Ramblings of a Girl Gamer

Georgia School Systems, you’re doing something right.

I live in South Carolina, and around here we make fun of Georgia an awful lot because, well, because we can. Everyone needs someone else to look down on, right? So a little while back I was down in Savannah GA attending GnomeCon, a rockin’ fun gaming convention in its first year. It was a little disorganized, but for their first year, they did a great job and I will definitely go back next year, if the God of Work Schedules smiles upon me.

Anyway, I was running an RPG for two girls, one twelve and the other probably nine or so. It was the smallest group I’ve ever GMed for, and it was fantastic. The plot involved a pair of kids at summer camp who were asked by a faerie prince (also a kid) to help him rescue his best friend from the king of Dark Faeries. The twist: The faerie prince they were helping was a Dark Faerie and his best friend was a Bright Faerie and (surprise) these two groups didn’t like each other. So at the end of the story, the two girls (in character and roleplaying well enough to impress me) were trying to convince the King of the Dark Faeries why he should allow his son to be friends with a Bright Faerie. The older girl then says to the Faerie Lord “Well, have you ever heard of Martin Luther King?” She then launches into a dissertation about the Civil Rights Movement and why people should be treated equally no matter what they look like or what group they belong to. It was insightful and well-stated, and I was blown away. A friend of mine actually stopped on her way across the room and stood listening to these two girls speak for several minutes. (Needless to say, the Faerie King was also deeply moved, and the story had a happy ending, and the two campers may have changed Faerie politics for years to come!)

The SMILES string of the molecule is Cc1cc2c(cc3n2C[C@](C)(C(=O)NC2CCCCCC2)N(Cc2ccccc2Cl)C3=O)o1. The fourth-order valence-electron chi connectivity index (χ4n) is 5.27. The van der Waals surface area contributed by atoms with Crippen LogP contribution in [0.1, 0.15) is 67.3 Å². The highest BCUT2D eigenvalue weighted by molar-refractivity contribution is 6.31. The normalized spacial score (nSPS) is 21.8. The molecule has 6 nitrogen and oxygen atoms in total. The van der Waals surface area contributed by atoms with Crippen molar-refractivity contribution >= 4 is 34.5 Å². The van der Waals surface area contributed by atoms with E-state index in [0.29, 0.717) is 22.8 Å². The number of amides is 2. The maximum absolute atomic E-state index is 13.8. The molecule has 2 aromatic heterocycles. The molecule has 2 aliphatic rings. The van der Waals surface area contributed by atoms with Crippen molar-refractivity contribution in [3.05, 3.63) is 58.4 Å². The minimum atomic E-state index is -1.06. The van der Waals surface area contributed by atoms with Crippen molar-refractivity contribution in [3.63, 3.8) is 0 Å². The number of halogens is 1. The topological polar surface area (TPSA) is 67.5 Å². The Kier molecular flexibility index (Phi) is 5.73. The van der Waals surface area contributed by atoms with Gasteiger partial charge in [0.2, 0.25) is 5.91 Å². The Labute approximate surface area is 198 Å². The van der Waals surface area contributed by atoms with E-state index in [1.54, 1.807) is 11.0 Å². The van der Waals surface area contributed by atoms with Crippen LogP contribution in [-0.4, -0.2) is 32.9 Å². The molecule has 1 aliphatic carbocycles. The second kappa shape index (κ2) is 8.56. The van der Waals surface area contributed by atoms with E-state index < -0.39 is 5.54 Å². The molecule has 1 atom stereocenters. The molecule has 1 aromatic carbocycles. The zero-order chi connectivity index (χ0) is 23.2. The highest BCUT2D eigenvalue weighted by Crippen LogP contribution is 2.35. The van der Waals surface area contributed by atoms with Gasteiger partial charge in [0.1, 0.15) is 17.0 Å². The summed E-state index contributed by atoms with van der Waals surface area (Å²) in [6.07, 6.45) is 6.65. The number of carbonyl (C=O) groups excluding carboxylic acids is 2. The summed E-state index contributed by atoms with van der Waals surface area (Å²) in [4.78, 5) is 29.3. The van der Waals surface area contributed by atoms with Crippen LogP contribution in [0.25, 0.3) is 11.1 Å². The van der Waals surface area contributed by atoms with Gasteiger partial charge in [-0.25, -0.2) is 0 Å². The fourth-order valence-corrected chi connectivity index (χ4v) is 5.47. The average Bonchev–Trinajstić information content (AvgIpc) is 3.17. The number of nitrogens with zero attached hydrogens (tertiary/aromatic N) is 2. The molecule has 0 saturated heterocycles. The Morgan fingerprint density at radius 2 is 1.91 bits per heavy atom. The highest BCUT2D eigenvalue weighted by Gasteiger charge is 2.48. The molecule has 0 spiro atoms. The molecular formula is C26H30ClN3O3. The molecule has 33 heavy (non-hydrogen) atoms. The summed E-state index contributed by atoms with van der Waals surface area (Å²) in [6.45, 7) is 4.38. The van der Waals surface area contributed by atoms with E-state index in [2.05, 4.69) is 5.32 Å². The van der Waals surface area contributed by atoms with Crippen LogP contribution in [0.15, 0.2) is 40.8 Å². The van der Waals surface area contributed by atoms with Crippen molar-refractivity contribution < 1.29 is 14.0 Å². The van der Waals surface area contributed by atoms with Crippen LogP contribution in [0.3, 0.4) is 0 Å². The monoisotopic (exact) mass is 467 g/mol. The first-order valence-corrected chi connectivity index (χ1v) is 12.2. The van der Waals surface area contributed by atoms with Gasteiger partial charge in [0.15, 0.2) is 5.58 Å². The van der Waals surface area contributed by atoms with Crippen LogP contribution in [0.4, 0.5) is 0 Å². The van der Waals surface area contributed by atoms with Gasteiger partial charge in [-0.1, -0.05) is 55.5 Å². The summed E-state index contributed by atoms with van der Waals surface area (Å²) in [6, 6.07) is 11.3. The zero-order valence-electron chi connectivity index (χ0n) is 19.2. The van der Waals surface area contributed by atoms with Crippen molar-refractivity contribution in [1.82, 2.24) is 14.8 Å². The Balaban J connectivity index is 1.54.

It’s moments like these where I love GMing for kids. You hear so much about how ignorant kids are these days, how they are all spoiled brats who don’t want to learn and do nothing but make trouble for their teachers. But all the gamer kids I have had the pleasure of entertaining in the past couple of years are intelligent, creative, and thoughtful (if a little silly and tending towards violence in their imaginations). They give me a little hope for our future.


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